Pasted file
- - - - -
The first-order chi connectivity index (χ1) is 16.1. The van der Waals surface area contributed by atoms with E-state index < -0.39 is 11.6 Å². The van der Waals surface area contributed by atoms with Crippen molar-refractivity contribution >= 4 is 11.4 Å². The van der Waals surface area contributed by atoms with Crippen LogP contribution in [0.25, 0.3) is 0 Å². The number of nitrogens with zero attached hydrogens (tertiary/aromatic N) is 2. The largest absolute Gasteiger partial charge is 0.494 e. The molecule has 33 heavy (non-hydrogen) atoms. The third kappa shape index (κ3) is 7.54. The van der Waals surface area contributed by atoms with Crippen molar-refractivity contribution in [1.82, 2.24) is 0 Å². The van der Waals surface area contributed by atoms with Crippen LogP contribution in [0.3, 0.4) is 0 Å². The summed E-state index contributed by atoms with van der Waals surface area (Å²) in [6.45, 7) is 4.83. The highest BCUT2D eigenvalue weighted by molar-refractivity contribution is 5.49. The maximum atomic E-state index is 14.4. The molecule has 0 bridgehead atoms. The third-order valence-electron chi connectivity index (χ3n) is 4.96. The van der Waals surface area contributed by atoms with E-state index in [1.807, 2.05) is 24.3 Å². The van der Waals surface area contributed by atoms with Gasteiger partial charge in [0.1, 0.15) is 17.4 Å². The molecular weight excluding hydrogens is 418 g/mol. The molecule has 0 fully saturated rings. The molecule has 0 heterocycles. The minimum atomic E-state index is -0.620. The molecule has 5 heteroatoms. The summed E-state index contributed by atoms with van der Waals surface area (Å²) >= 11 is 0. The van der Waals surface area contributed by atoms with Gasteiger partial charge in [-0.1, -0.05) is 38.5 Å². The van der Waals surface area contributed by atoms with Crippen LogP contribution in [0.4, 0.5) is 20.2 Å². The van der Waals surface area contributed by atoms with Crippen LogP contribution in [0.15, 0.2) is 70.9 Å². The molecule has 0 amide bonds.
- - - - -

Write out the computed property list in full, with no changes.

The first-order chi connectivity index (χ1) is 16.1. The van der Waals surface area contributed by atoms with E-state index < -0.39 is 11.6 Å². The van der Waals surface area contributed by atoms with Crippen molar-refractivity contribution >= 4 is 11.4 Å². The van der Waals surface area contributed by atoms with Crippen LogP contribution in [0.25, 0.3) is 0 Å². The number of nitrogens with zero attached hydrogens (tertiary/aromatic N) is 2. The largest absolute Gasteiger partial charge is 0.494 e. The molecule has 33 heavy (non-hydrogen) atoms. The third kappa shape index (κ3) is 7.54. The van der Waals surface area contributed by atoms with Crippen molar-refractivity contribution in [1.82, 2.24) is 0 Å². The van der Waals surface area contributed by atoms with Crippen LogP contribution in [0.3, 0.4) is 0 Å². The summed E-state index contributed by atoms with van der Waals surface area (Å²) in [6.45, 7) is 4.83. The highest BCUT2D eigenvalue weighted by molar-refractivity contribution is 5.49. The maximum atomic E-state index is 14.4. The molecule has 0 bridgehead atoms. The third-order valence-electron chi connectivity index (χ3n) is 4.96. The van der Waals surface area contributed by atoms with E-state index in [1.807, 2.05) is 24.3 Å². The van der Waals surface area contributed by atoms with Gasteiger partial charge in [0.1, 0.15) is 17.4 Å². The molecular weight excluding hydrogens is 418 g/mol. The molecule has 0 fully saturated rings. The molecule has 0 heterocycles. The minimum atomic E-state index is -0.620. The molecule has 5 heteroatoms. The summed E-state index contributed by atoms with van der Waals surface area (Å²) >= 11 is 0. The van der Waals surface area contributed by atoms with Gasteiger partial charge in [-0.1, -0.05) is 38.5 Å². The van der Waals surface area contributed by atoms with Crippen LogP contribution in [0.4, 0.5) is 20.2 Å². The van der Waals surface area contributed by atoms with Crippen LogP contribution in [0.15, 0.2) is 70.9 Å². The molecule has 0 amide bonds.